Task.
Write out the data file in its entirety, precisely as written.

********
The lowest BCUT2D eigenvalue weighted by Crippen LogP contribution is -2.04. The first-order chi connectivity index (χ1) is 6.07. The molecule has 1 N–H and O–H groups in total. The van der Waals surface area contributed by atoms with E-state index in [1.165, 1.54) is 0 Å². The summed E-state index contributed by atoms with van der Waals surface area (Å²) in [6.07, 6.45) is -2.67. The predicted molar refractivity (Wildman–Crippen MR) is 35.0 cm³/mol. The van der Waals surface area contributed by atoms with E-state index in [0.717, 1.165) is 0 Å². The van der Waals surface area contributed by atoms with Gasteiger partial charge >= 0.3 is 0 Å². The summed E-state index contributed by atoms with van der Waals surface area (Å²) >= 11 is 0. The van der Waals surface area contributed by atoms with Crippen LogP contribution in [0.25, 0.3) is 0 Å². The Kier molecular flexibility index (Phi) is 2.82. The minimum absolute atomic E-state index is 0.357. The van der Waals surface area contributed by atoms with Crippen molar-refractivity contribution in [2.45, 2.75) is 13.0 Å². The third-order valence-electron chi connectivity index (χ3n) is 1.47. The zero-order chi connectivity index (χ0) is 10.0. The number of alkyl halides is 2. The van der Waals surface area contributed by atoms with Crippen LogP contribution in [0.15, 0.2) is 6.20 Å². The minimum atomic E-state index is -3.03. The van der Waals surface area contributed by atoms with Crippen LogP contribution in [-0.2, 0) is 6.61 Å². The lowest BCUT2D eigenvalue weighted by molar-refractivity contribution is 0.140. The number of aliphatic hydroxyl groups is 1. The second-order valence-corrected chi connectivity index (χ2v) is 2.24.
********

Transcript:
The lowest BCUT2D eigenvalue weighted by Crippen LogP contribution is -2.04. The first-order chi connectivity index (χ1) is 6.07. The molecule has 1 N–H and O–H groups in total. The van der Waals surface area contributed by atoms with E-state index in [1.165, 1.54) is 0 Å². The summed E-state index contributed by atoms with van der Waals surface area (Å²) in [6.07, 6.45) is -2.67. The predicted molar refractivity (Wildman–Crippen MR) is 35.0 cm³/mol. The van der Waals surface area contributed by atoms with E-state index in [0.717, 1.165) is 0 Å². The van der Waals surface area contributed by atoms with Gasteiger partial charge >= 0.3 is 0 Å². The summed E-state index contributed by atoms with van der Waals surface area (Å²) >= 11 is 0. The van der Waals surface area contributed by atoms with Crippen LogP contribution in [0.25, 0.3) is 0 Å². The Kier molecular flexibility index (Phi) is 2.82. The minimum absolute atomic E-state index is 0.357. The van der Waals surface area contributed by atoms with Crippen molar-refractivity contribution in [2.45, 2.75) is 13.0 Å². The third-order valence-electron chi connectivity index (χ3n) is 1.47. The zero-order chi connectivity index (χ0) is 10.0. The number of alkyl halides is 2. The van der Waals surface area contributed by atoms with Crippen LogP contribution in [0.15, 0.2) is 6.20 Å². The minimum atomic E-state index is -3.03. The van der Waals surface area contributed by atoms with Crippen LogP contribution in [-0.2, 0) is 6.61 Å². The lowest BCUT2D eigenvalue weighted by molar-refractivity contribution is 0.140. The number of aliphatic hydroxyl groups is 1. The second-order valence-corrected chi connectivity index (χ2v) is 2.24.